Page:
14. The Defendants have relied on the decision of the Hon'ble Madras High Court in the case of the Chief Controller, Revenue Authority (supra). In the said case it was observed that a floating charge does not involve any transfer of an interest in any specific property or creation of a right in any specified property. The Defendants have contended that the plaint or the Suit Agreements do not specify the mortgaged assets and hence it be interpreted as a floating charge. The Plaintiffs have correctly submitted that the said decision of the Madras High Court does not lend any assistance to the Defendants because the same is irrelevant to the subject matter of the present case. The judgment is under the Stamp Act wherein the question arose whether the Trust Deed created a floating charge and whether the same can be stamped as a mortgaged deed. In the instant case, no mortgage has yet been created but the suit is for creation of a mortgage and thereafter its enforcement. The Defendant No.1 has under the Loan Agreement [clause 2.1 (vi) (a)] agreed to mortgage all present and future movable and immovable properties of Defendant No. 1 including all plant, machinery, furniture, fittings, equipment, book debts, stocks, computer hardware and software and IP rights therein in favour of Plaintiff No.1. As submitted by the Plaintiffs, the identification of the mortgaged properties will be done at the trial stage by leading evidence.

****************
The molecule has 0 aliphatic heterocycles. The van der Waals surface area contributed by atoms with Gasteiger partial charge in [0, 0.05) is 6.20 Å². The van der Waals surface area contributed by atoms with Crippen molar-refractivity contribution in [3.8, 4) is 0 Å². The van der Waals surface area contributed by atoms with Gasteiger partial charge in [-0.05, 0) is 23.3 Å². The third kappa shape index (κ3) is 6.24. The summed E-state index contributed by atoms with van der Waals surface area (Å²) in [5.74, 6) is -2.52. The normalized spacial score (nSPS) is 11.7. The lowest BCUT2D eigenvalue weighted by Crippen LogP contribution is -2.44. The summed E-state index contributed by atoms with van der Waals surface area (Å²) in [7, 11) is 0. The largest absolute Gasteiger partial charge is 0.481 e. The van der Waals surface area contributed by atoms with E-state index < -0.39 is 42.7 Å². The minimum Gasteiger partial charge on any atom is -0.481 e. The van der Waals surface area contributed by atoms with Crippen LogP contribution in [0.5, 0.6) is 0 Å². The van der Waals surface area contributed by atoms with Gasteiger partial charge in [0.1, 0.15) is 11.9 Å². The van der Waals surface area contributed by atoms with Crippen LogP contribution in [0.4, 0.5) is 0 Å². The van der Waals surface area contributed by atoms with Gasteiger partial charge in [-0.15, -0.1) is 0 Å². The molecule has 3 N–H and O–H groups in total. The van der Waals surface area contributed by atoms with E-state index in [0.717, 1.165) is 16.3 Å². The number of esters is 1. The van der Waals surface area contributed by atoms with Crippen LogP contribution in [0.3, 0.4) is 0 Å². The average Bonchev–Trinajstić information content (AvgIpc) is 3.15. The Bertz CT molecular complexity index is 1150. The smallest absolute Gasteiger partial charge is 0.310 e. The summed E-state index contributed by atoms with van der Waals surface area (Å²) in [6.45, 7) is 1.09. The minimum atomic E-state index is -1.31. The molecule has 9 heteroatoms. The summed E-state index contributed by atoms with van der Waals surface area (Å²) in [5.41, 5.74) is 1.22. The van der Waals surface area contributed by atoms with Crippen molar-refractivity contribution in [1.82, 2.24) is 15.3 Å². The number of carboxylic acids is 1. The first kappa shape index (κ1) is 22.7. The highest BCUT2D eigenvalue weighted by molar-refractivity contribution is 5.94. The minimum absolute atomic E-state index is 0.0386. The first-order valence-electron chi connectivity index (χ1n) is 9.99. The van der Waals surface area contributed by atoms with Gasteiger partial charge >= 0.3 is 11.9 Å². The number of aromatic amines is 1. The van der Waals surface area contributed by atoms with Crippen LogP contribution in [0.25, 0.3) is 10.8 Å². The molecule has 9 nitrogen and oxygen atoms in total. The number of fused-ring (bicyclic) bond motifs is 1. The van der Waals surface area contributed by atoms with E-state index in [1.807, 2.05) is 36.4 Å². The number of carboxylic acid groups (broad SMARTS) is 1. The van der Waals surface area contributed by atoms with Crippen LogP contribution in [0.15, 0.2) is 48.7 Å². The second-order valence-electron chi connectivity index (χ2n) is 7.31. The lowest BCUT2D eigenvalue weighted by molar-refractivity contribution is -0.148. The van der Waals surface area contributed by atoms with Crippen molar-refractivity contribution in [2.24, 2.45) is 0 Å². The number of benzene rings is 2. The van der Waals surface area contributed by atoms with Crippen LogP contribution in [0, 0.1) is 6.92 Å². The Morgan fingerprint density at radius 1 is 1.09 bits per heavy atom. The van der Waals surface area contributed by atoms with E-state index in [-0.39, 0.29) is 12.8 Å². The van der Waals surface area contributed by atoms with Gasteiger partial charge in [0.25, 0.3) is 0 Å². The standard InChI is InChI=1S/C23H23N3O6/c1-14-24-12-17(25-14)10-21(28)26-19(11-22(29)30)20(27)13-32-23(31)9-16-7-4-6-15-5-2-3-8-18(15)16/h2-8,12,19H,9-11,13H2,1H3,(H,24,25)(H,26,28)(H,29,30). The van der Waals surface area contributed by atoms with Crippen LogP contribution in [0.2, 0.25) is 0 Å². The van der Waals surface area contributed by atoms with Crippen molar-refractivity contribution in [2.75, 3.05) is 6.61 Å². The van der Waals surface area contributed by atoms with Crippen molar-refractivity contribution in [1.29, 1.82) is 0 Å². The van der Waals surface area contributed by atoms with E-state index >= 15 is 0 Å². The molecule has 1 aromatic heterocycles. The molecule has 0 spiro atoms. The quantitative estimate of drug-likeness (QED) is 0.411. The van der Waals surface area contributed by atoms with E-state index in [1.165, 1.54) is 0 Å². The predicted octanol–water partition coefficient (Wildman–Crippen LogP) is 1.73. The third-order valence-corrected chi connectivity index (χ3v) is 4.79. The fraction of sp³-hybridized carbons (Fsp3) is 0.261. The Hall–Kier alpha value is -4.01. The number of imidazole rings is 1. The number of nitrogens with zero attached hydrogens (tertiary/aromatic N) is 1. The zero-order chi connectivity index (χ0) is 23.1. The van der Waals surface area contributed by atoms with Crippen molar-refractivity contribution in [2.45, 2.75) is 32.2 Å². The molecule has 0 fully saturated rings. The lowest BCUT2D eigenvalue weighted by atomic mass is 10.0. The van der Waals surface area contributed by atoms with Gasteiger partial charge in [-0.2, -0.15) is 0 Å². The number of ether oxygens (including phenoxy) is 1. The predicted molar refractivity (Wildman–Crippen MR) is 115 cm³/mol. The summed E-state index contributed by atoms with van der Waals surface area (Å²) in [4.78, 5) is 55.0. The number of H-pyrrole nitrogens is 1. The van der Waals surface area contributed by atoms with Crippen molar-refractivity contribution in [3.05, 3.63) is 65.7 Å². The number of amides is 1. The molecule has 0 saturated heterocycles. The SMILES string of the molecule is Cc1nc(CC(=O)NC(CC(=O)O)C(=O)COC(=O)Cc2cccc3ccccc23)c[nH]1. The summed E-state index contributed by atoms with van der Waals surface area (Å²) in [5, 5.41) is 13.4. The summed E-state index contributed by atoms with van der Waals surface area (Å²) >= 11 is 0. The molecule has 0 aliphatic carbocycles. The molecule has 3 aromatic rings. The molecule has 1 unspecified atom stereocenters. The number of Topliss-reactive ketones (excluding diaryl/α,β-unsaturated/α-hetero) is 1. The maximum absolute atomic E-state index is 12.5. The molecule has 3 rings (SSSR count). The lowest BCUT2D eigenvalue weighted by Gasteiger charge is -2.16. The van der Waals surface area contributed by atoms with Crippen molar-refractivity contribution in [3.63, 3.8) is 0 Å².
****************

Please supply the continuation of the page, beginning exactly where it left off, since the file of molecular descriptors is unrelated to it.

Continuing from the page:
15. Again, Defendant No.2 has also executed a Personal Guarantee Agreement wherein he has guaranteed repayment of the 'guaranteed indebtedness' of the Defendant but not limited to the amounts due under the Loan Agreement. The said Personal Guarantee Agreement does not contain an Arbitration Agreement and the Defendant No. 2 is not a party to the two Suit Agreements. Thus there is no Arbitration Agreement to which Defendant No.2 is a party. The Plaintiffs have filed a composite suit as per Order 1 of the Code of Civil Procedure, 1908, wherein the Plaintiffs can club or combine several causes of action against the same Defendants.

16. The Hon’ble Apex Court has in its decision in Sukanya Holdings (supra), inter alia observed as follows:

'13. Secondly, there is no provision in the Act that when the subject matter of the suit includes subject matter of the arbitration agreement as well as other disputes, the matter is required to be referred to arbitration. There is also no provision for splitting the cause or parties and referring the subject matter of the suit to the Arbitrators.

17. The relevant language used in S. 8 is 'in a matter which is the subject matter of an Arbitration Agreement' Court is required to refer the parties to arbitration. Therefore the suit should be in respect of 'a matter' which the parties have agreed to refer and which comes within the ambit of Arbitration Agreement. Where, however, a suit is commenced – 'as to a matter' which lies outside the Arbitration Agreement and is also between some of the parties who are not parties to the arbitration agreement, there is no question of application of S. 8. The words 'a matter' indicates entire subject matter of the suit should be subject to Arbitration Agreement.